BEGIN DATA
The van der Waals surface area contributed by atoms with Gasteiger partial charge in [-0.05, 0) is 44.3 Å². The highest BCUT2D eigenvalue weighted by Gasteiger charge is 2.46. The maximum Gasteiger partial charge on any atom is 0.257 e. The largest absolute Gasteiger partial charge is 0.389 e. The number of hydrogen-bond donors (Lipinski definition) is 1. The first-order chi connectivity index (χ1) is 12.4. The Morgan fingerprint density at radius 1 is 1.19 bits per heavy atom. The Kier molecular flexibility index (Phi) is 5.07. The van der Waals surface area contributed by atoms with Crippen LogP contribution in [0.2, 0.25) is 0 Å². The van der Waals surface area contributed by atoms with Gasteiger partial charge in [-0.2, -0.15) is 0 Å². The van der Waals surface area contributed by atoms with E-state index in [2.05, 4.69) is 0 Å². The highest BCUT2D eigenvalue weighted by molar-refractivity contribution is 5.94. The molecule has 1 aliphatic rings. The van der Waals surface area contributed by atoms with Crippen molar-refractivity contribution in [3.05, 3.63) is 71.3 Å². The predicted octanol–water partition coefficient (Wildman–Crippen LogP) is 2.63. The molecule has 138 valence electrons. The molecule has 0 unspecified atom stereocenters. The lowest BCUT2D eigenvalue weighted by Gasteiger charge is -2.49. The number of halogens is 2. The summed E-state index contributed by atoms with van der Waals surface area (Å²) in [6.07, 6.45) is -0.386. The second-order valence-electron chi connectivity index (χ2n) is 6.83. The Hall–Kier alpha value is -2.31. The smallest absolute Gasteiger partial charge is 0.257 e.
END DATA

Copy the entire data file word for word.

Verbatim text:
The van der Waals surface area contributed by atoms with Gasteiger partial charge in [-0.05, 0) is 44.3 Å². The highest BCUT2D eigenvalue weighted by Gasteiger charge is 2.46. The maximum Gasteiger partial charge on any atom is 0.257 e. The largest absolute Gasteiger partial charge is 0.389 e. The number of hydrogen-bond donors (Lipinski definition) is 1. The first-order chi connectivity index (χ1) is 12.4. The Morgan fingerprint density at radius 1 is 1.19 bits per heavy atom. The Kier molecular flexibility index (Phi) is 5.07. The van der Waals surface area contributed by atoms with Crippen LogP contribution in [0.2, 0.25) is 0 Å². The van der Waals surface area contributed by atoms with Gasteiger partial charge in [-0.2, -0.15) is 0 Å². The van der Waals surface area contributed by atoms with E-state index in [2.05, 4.69) is 0 Å². The highest BCUT2D eigenvalue weighted by molar-refractivity contribution is 5.94. The molecule has 1 aliphatic rings. The van der Waals surface area contributed by atoms with Crippen molar-refractivity contribution in [3.05, 3.63) is 71.3 Å². The predicted octanol–water partition coefficient (Wildman–Crippen LogP) is 2.63. The molecule has 138 valence electrons. The molecule has 0 unspecified atom stereocenters. The lowest BCUT2D eigenvalue weighted by Gasteiger charge is -2.49. The number of halogens is 2. The summed E-state index contributed by atoms with van der Waals surface area (Å²) in [6.07, 6.45) is -0.386. The second-order valence-electron chi connectivity index (χ2n) is 6.83. The Hall–Kier alpha value is -2.31. The smallest absolute Gasteiger partial charge is 0.257 e.